Julie Harris, Beatles Costume Designer, Dead at 94 - Rolling Stone
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Julie Harris, Beatles Costume Designer, Dead at 94

Academy Award-winning designer also worked on the Beatles’ 1965 film ‘Help!’

Julie Harris and BeatlesJulie Harris and Beatles

Julie Harris is presented with a birthday cake by The Beatles and Wilfred Brambell (1912 - 1985) at the Scala Theatre where they are all working on 'A Hard Days Night', 26th March 1964.

Evening Standard/Getty

Julie Harris, a Academy Award-winning costume designer who outfitted the Beatles for both A Hard Day’s Night and Help!, passed away Saturday at a London hospital after a brief illness from a chest infection. Harris was 94. In addition to the Fab Four features, Harris also worked on the James Bond film Live and Let Die (as well as 1967’s 007 spoof Casino Royale), Goodbye Mr. Chips and 1975’s futuristic Rollerball, The Independent reports.

Speaking about working on A Hard Day’s Night at the peak of Beatlemania, Harris once said, “I must be one of the few people who can claim they have seen John, Paul, George and Ringo naked.” In the documentary You Can’t Do That! – The Making of A Hard Day’s Night, Harris also joked about the Beatles’ lack of comprehension about the magic of moviemaking.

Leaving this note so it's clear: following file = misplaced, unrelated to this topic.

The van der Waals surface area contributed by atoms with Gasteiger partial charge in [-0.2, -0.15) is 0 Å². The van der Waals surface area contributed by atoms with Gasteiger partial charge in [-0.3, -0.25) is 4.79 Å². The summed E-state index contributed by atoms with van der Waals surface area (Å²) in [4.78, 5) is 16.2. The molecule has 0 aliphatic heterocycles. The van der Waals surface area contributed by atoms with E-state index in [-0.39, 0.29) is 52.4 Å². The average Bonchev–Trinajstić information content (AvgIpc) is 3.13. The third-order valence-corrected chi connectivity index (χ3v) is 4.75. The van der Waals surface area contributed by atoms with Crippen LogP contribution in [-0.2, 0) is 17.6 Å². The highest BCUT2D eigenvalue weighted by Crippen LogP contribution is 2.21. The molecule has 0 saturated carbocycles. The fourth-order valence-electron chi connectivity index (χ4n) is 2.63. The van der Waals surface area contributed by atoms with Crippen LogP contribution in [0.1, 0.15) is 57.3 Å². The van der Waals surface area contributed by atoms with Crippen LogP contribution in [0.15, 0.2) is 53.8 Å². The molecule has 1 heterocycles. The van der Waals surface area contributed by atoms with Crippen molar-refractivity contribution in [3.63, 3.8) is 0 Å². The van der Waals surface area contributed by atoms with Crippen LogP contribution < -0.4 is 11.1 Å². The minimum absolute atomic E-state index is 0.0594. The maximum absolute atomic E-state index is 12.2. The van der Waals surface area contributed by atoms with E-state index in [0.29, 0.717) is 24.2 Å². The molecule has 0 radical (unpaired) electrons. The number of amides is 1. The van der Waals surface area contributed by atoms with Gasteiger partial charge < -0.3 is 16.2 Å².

“They did not understand about continuity, so they didn’t know why they couldn’t walk into the wardrobe in the morning and say ‘Oh, I’m going to wear that today,’ because yesterday they’d worn another suit and they had to wear the same thing,” Harris said. The costume designer also shared a story about how production had to halt after Lennon – who demanded that he wear his own cap during filming – lost the hat, which forced the crew to find it since there was no replacements on set.

A year after creating the costumes for that film, Harris won an Academy Award for her interpretation of the “Swingin’ London” styles in the 1965 film Darling. Harris also talked about her experience working on the Beatles’ 1965 film Help!

Harris’ last film credit was 1981’s The Great Muppet Caper. “In a career that embraced more than 80 films and television productions, as well as several stage plays, Julie worked with some of the greatest international stars in the history of cinema, and for some of its most legendary directors and producers,” Jo Botting, Harris’ close friend and senior curator at the British Film Institute National Archive, said in a statement. “Her outstanding work was constantly nominated for awards. She was an amazing woman.”

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